Inter Pipeline Ltd .’s board of directors is throwing its support behind a takeover bid from Brookfield Infrastructure Partners LP , capping off a tense battle that saw both companies take each other to court.
Inter Pipeline’s support follows the board’s decision Monday to abandon its backing of a friendly merger with Pembina Pipeline Corp., which triggered a $350-million termination fee to be paid to Pembina, and also comes after Brookfield raised its takeover bid a second time.
“After thoroughly considering the alternatives, the board has concluded that the value and flexibility inherent in the revised Brookfield offer, including the significant cash component of the offer and the option for a potential tax-deferred rollover for certain Canadian shareholders, makes it appropriate to recommend acceptance of the revised Brookfield offer to our shareholders,” Margaret McKenzie, Inter Pipeline’s board chair, said in a statement late Tuesday.
The board’s support comes nearly a year after Brookfield was privately rebuffed by Inter Pipeline after floating a takeover, and five months after Brookfield went hostile with its bid. Inter Pipeline’s board also backed a friendly merger with Pembina in late May.
While Inter Pipeline walked away from the Pembina deal on Monday, it did not immediately back Brookfield’s bid, even though no other offers were on the table. In its statement Tuesday, Inter Pipeline noted “it was apparent at the time of termination that the Pembina arrangement was not garnering the requisite support of voting Inter Pipeline shareholders.”
Brookfield will be responsible for paying the $350-million termination fee if its bid gets enough Inter Pipeline shareholder support at a vote scheduled for Aug. 6.
While Brookfield now looks likely to win the takeover battle, its own shareholders have been selling the stock ever since it raised its bid for a second time in mid-July, giving Inter Pipeline shareholders the option to take their payout all in cash. Brookfield Infrastructure’s corporate shares are down 16 per cent since.
Because Brookfield investors have signalled some discomfort, some analysts have wondered if certain Inter Pipeline assets could be sold to Pembina to make the deal a more manageable size.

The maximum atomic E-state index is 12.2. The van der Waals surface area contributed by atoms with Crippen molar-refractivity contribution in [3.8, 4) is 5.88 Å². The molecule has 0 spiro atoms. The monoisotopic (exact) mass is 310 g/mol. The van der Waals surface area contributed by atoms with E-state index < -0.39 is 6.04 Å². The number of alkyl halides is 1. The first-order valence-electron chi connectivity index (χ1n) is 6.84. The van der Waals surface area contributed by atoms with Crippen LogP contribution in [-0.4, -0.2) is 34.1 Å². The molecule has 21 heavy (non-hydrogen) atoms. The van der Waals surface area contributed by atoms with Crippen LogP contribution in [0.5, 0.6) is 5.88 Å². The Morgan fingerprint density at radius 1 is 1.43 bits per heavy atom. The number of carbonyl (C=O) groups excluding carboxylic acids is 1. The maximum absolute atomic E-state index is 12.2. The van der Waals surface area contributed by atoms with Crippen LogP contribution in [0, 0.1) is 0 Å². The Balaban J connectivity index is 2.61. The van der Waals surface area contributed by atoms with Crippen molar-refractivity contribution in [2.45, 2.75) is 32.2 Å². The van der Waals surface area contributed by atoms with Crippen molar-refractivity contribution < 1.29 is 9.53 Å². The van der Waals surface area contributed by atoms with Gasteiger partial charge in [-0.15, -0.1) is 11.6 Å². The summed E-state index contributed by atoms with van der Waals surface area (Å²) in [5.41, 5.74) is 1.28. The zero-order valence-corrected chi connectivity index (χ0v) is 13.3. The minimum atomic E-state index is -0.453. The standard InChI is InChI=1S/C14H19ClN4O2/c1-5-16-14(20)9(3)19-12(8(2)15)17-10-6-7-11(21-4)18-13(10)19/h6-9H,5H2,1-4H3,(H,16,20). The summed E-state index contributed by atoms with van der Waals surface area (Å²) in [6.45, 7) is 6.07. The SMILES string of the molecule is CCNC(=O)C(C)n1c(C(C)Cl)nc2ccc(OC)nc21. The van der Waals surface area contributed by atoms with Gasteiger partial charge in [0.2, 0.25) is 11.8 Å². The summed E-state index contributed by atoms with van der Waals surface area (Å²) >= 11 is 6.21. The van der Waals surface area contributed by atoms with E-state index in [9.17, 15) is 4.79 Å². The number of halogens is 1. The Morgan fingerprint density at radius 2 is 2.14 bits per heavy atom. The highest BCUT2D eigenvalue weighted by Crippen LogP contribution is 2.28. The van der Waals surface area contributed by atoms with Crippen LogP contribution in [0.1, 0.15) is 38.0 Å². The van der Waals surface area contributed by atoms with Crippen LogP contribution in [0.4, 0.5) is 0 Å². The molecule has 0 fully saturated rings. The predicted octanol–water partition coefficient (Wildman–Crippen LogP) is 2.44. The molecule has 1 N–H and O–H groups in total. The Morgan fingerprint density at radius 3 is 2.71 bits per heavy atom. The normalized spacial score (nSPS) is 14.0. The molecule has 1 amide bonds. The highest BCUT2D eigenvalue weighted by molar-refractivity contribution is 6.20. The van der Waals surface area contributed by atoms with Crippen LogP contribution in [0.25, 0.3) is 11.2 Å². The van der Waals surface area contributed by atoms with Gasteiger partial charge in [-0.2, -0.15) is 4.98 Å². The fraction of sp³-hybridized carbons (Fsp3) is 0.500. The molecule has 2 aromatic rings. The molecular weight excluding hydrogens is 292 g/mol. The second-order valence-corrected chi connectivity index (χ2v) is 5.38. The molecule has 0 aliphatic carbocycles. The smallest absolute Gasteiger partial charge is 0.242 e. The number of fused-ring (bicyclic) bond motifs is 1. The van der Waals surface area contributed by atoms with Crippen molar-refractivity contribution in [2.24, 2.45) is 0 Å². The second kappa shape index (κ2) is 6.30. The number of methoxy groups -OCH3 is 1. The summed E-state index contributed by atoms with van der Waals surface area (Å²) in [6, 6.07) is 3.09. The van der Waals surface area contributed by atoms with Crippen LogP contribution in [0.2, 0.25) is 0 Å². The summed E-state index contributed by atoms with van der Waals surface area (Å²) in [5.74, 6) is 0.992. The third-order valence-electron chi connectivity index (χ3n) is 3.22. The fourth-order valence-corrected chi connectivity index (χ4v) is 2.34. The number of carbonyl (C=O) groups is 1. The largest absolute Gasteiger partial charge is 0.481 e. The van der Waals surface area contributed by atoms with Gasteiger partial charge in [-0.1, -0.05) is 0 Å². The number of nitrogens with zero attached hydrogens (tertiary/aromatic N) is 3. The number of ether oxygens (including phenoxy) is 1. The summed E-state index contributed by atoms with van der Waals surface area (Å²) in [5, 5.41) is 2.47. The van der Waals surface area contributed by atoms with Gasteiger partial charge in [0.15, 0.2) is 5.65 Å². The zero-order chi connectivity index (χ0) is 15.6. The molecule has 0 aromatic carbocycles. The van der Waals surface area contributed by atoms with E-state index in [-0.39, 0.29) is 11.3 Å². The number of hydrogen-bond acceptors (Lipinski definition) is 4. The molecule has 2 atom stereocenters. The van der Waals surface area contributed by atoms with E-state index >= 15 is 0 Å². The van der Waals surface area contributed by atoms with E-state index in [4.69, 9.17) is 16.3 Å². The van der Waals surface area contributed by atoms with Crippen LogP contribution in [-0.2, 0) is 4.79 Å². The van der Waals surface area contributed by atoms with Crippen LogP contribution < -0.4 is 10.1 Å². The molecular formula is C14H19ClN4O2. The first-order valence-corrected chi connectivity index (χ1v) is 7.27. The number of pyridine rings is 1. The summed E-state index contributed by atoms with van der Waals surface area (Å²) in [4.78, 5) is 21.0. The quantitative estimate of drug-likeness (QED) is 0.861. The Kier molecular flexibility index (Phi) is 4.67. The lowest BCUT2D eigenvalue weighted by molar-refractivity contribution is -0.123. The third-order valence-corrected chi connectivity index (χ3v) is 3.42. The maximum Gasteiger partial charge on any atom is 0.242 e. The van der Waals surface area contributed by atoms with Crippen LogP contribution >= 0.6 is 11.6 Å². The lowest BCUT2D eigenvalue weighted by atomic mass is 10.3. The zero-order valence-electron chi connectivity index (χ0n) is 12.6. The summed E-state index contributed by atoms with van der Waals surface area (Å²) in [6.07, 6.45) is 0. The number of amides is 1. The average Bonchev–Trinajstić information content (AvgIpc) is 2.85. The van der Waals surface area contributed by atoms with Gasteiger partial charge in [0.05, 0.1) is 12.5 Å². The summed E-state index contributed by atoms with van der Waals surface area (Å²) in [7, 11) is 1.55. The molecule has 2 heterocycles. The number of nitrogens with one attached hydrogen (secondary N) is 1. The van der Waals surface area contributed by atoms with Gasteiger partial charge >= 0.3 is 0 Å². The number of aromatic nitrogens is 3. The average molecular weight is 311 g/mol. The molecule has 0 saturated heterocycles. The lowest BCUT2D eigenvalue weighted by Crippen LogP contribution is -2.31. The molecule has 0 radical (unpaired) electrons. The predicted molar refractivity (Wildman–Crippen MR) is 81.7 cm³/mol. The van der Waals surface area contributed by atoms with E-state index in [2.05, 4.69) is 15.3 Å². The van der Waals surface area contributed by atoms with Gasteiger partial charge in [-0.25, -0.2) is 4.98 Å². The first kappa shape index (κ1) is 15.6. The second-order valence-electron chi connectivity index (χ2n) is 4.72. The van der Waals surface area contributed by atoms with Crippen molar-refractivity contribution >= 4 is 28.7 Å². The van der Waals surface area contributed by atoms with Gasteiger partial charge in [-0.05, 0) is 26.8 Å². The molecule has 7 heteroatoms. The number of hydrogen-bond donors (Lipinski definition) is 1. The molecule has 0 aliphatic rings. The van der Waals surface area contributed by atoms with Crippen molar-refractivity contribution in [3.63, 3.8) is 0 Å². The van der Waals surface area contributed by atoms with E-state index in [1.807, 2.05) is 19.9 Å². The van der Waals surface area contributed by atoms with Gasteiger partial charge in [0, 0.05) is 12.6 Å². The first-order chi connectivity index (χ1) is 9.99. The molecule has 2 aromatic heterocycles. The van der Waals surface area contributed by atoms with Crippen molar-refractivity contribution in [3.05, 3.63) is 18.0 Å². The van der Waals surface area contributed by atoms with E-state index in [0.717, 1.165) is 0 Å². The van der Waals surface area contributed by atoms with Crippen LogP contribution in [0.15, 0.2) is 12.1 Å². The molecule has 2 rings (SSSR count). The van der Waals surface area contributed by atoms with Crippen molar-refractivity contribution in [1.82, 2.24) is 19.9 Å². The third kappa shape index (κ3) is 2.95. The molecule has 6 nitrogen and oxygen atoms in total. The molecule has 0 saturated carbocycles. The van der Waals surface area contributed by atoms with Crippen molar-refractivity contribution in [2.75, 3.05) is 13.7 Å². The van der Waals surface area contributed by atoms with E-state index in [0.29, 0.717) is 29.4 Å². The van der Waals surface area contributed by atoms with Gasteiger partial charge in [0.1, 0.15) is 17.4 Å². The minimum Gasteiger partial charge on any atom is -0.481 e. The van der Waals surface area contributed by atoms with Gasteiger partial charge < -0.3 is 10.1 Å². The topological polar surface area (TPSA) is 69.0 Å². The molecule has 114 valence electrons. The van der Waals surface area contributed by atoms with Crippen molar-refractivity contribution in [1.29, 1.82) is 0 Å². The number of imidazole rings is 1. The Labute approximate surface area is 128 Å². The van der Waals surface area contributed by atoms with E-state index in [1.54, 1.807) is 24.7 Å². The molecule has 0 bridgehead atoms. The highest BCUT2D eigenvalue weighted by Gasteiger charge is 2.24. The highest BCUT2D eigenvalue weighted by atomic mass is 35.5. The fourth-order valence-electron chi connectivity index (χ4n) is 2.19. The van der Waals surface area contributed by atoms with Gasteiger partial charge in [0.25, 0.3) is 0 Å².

In a note to clients Monday, RBC Dominion Securities analyst Robert Kwan said he is monitoring whether “a transaction involving a split of the assets with Pembina might come together, whether that be as part of a revised Brookfield Infrastructure offer or following the close of a sale of Inter Pipeline to Brookfield.”
When Brookfield updated its offer in mid-July, the company disclosed it had previously sent a letter to Pembina’s chief executive indicating a willingness to acquire some “lower risk, lower return assets.” Meanwhile, in its merger circular, Pembina disclosed it originally approached Inter Pipeline about a smaller deal for “certain assets” after Brookfield launched the hostile bid.
Brookfield’s current offer comes in two forms: Inter Pipeline investors can take $20 for each of their shares, up from its previous bid of $19.50 a share, or take some shares of Brookfield Infrastructure Corp., known as BIPC, at an elevated price instead of cash. BIPC was created in 2020 to broaden Brookfield Infrastructure Partners’ investor base because some shareholders are limited in the types of securities they can own; its shares are effectively the same as Brookfield Infrastructure’s limited partnership units.
When the most recent offer was made, the portion of the deal that involves Brookfield shares was worth $23.85 for every Inter Pipeline share. However, Brookfield is only willing to pay a maximum of 32 per cent of its total purchase price in shares.
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